Snow Angels Movie Review
Set in a small and snowbound Pennsylvania town, Snow Angels at the very least looks like a town from reality, as opposed to the idyllic villages filmmakers create when they want to tell moral fables about violence and family (see Reservation Road, In the Bedroom, and so on). It starts with a high school marching band practicing in the cold, performing in a lackluster fashion that brings about a hilariously stern lecture from their instructor (played to icy perfection by Tom Noonan). Then a pair of gunshots are heard cracking through the cold air and the film flashes back to "weeks earlier."
Annie shows up as a waitress at a Chinese restaurant that doesn't seem to employ a single person of Asian descent -- a nice joke that plays even better for not being remarked upon -- but does at least provide customers with Barb (Amy Sedaris), Annie's friend and co-worker, who will yell at them for no extra charge. As a side note to Annie's problems with Glenn -- an angry loser, played all too frighteningly well by Sam Rockwell, who is back living with his parents, drives a huge pickup, and evangelizes for Jesus at the carpet warehouse he works at -- and, being a single mother, she's sneaking around to a cheap motel with a married man (played for buffoonery value by Nicky Katt with a bad moustache, leopard-skin briefs, and amateur karate skills). It's fairly ugly stuff, but put across with panache by everyone involved.
In another film entirely, Arthur (Michael Angarano, in a star-making turn) is a member of that high school marching band who's tangentially connected by being a dishwasher at that same restaurant. Annie was once his babysitter and it's clear from the start that he's been in love with her for years. In Arthur's film, he's watching his parents go through an extremely uncomfortable separation, another small film unto itself, and also developing a quiet crush on a classmate, Lily (Olivia Thirlby, the best friend in Juno). There's a kernel of a great movie in this ridiculously cute relationship alone, and the film suffers at least slightly whenever it turns away from them.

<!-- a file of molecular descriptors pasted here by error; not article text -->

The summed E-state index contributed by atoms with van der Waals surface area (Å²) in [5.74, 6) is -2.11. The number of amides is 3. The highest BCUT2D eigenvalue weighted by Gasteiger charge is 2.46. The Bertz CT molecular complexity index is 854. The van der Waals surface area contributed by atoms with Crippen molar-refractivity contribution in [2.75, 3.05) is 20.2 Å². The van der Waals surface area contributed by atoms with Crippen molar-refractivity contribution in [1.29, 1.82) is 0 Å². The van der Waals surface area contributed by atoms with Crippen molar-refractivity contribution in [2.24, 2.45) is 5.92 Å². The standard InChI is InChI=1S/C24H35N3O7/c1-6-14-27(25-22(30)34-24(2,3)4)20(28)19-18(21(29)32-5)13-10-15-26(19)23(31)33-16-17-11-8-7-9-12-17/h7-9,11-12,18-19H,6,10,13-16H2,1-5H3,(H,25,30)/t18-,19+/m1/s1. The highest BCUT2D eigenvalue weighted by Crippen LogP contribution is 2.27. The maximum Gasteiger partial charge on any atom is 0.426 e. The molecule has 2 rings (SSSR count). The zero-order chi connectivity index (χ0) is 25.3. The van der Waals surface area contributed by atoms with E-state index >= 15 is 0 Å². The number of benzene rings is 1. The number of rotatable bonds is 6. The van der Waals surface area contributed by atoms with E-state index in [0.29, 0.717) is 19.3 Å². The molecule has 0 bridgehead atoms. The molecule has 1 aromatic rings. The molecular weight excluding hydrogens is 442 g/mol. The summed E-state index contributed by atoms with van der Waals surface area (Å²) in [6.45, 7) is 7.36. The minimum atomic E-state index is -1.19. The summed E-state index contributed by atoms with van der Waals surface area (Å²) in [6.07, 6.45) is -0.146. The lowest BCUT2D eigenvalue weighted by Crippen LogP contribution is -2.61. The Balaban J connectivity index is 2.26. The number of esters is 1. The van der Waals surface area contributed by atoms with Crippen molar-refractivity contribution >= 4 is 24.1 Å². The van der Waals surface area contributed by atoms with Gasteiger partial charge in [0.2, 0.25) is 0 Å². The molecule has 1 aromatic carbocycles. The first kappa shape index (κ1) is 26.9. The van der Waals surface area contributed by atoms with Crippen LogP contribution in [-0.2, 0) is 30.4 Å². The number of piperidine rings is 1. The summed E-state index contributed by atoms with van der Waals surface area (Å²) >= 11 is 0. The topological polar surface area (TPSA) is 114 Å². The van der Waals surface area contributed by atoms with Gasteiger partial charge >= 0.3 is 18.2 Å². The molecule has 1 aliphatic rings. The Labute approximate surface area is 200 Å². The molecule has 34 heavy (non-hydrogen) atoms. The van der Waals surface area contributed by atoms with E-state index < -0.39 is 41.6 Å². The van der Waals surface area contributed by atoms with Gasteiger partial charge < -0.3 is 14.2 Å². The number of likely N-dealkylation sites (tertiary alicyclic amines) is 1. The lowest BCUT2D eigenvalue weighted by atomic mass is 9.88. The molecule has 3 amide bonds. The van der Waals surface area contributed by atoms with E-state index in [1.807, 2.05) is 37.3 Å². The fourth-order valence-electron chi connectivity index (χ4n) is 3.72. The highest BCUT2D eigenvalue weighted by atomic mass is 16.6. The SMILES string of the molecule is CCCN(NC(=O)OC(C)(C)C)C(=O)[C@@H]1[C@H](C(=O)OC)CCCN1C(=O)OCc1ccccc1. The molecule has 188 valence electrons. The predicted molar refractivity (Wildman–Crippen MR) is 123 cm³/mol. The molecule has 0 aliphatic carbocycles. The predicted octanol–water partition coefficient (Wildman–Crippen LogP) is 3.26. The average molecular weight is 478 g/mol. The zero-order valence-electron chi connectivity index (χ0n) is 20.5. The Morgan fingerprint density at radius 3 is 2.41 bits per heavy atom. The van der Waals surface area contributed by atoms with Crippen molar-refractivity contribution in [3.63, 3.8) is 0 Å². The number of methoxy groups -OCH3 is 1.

While Snow Angels is composed around a knot of characters all closely tied together, there is an inescapable sense of dislocation that seems to keep their stories hermetically sealed from one another. It's possible this is simply an effect of the film's tricky editing scheme, which doesn't always juggle the differing story elements in the most compelling fashion. This woozy disconnect is not unsurprising coming from Green, who has in the past (George Washington in particular) shown a disregard for strict time-and-space linearity. And it is not always ineffective, particularly in the way the film continually sends sharp shards of reality slicing through the narrative's more comfortable portions.
But when it comes to integrating the more jarring and violent aspects of the story, Green's habit of dancing around his characters instead of directly interacting with them becomes more problematic. It helps, for instance, to make discomfiting elements like Glenn's rapid spiraling-down into prayer and drink more cliché than anything else. Confronted with the starkly affecting portraits in much the rest of the film (Angarano's wonderful guilelessness, Beckinsale's flinty despair), Rockwell is marooned in the stock role of threatening redneck, reassuring viewers that when evil comes, it will be in a pickup truck, bearing a Jesus smile.
You got something on your forehead.